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Armorial magistrate's cushions of this kind were used by high officials in the Netherlands throughout the 17th and 18th Centuries as symbols of their exalted status. The workshops that produced these cushions were based in the West of the country and had generally been founded by weavers from the Southern Netherlands. The oldest workshop was that of Willem Andriesz de Raet in Leiden, who supplied seven cushion covers with the coat of arms of the province of Holland to the magistrates of Amsterdam in 1568. Other workshops were based in The Hague, Middelburg, Delft, Gouda, Schoonhoven, Amsterdam and Utrecht. Obviously, armorial cushions were ordered by the members of the ruling Nassau family. In the inventory of the Castle of Breda, which Prince William I of Orange had compiled prior to his departure to Dillenburg in 1567, a tapestry is listed from which nine cushions could be made. However, more frequent commissions came from city and provincial councils, admiralities and in particular from the waterschappen or polderboards, which regulated the water-level in and around the polders and dealt with the maintenance of the dykes (E. Hartkamp-Jonxis, 'Op her kussen gezeten', Antiek 29 (1995), pp. 28-37).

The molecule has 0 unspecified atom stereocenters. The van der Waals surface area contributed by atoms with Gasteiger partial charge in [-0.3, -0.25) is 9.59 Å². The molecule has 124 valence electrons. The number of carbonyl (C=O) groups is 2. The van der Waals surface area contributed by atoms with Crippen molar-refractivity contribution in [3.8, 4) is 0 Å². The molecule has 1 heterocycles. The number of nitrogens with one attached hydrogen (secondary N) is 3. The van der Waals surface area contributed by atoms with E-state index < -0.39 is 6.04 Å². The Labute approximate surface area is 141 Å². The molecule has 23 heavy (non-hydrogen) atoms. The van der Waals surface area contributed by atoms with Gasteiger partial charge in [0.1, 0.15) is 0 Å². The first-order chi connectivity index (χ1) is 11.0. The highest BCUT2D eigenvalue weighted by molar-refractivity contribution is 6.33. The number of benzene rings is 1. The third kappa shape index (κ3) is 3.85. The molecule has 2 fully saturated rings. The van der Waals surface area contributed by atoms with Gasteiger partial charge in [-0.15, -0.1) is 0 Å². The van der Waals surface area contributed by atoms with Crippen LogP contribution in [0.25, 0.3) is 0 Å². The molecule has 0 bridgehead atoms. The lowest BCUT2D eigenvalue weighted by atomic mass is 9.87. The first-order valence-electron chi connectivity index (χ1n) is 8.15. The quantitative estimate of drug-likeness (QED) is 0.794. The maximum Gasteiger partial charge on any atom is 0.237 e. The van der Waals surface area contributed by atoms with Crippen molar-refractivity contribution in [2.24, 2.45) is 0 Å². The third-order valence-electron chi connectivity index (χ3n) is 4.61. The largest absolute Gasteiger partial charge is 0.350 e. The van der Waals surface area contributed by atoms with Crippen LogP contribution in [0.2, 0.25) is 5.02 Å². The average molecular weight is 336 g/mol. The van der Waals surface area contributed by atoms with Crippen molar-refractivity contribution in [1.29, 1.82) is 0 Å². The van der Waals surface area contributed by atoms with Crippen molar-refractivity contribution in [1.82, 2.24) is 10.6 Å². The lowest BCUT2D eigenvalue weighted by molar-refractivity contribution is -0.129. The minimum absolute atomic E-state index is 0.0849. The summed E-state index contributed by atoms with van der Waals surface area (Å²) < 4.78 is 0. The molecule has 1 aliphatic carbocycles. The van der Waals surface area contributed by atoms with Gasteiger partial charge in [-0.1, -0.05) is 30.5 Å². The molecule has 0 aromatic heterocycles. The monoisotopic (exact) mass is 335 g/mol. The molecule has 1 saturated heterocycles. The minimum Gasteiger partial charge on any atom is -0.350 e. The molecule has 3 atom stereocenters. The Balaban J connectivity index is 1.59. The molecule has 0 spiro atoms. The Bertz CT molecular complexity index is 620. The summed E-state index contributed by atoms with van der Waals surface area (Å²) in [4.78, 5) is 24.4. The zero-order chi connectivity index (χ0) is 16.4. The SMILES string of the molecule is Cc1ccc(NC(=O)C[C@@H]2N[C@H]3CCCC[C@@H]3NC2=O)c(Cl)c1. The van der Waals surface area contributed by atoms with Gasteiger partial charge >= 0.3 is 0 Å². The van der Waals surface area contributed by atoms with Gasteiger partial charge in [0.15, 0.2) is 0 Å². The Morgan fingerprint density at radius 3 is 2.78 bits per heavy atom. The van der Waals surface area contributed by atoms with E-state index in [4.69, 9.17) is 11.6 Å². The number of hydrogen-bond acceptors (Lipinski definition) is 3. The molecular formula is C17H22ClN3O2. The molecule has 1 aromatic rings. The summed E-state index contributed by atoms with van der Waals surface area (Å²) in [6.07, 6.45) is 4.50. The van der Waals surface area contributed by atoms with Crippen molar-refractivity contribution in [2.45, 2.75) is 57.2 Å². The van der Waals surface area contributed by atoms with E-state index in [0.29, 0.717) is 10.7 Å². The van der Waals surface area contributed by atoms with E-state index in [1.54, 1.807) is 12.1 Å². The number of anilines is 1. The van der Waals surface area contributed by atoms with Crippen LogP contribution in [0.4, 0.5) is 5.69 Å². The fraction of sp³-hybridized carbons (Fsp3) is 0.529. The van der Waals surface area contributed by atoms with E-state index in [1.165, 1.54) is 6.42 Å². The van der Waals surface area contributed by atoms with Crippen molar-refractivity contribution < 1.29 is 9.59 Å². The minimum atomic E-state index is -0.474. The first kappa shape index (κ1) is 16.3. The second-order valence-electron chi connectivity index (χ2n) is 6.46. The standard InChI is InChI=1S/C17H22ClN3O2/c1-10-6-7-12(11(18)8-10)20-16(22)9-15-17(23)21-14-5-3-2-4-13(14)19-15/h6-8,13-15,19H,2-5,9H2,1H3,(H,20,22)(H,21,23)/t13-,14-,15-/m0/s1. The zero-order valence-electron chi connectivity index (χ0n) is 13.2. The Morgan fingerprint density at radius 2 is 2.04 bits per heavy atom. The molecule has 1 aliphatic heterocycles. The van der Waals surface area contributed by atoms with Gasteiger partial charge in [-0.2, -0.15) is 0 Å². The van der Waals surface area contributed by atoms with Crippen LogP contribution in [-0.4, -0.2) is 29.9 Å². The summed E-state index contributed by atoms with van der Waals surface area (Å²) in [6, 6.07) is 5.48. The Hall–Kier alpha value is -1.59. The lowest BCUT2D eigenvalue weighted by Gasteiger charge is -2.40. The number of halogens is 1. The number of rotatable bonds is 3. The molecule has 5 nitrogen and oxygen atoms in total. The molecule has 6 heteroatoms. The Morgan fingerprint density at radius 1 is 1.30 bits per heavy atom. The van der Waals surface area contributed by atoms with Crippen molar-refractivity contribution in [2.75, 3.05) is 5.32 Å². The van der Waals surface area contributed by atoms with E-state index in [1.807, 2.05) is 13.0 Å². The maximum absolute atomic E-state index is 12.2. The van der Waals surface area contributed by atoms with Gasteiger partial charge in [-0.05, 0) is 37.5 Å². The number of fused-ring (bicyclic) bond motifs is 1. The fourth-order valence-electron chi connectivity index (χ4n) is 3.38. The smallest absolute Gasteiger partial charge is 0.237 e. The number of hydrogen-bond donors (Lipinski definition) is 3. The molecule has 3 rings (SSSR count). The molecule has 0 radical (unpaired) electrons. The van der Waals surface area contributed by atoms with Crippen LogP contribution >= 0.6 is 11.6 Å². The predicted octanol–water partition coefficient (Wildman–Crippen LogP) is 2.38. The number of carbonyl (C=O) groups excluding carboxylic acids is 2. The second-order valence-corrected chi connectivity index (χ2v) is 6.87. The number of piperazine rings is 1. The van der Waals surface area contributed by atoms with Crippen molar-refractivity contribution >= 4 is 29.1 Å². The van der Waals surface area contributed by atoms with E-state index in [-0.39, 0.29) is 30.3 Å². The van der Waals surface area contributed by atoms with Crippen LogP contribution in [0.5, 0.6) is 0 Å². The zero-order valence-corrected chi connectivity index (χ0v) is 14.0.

THE PROPERTY OF A GENTLEMAN (LOTS 180-182)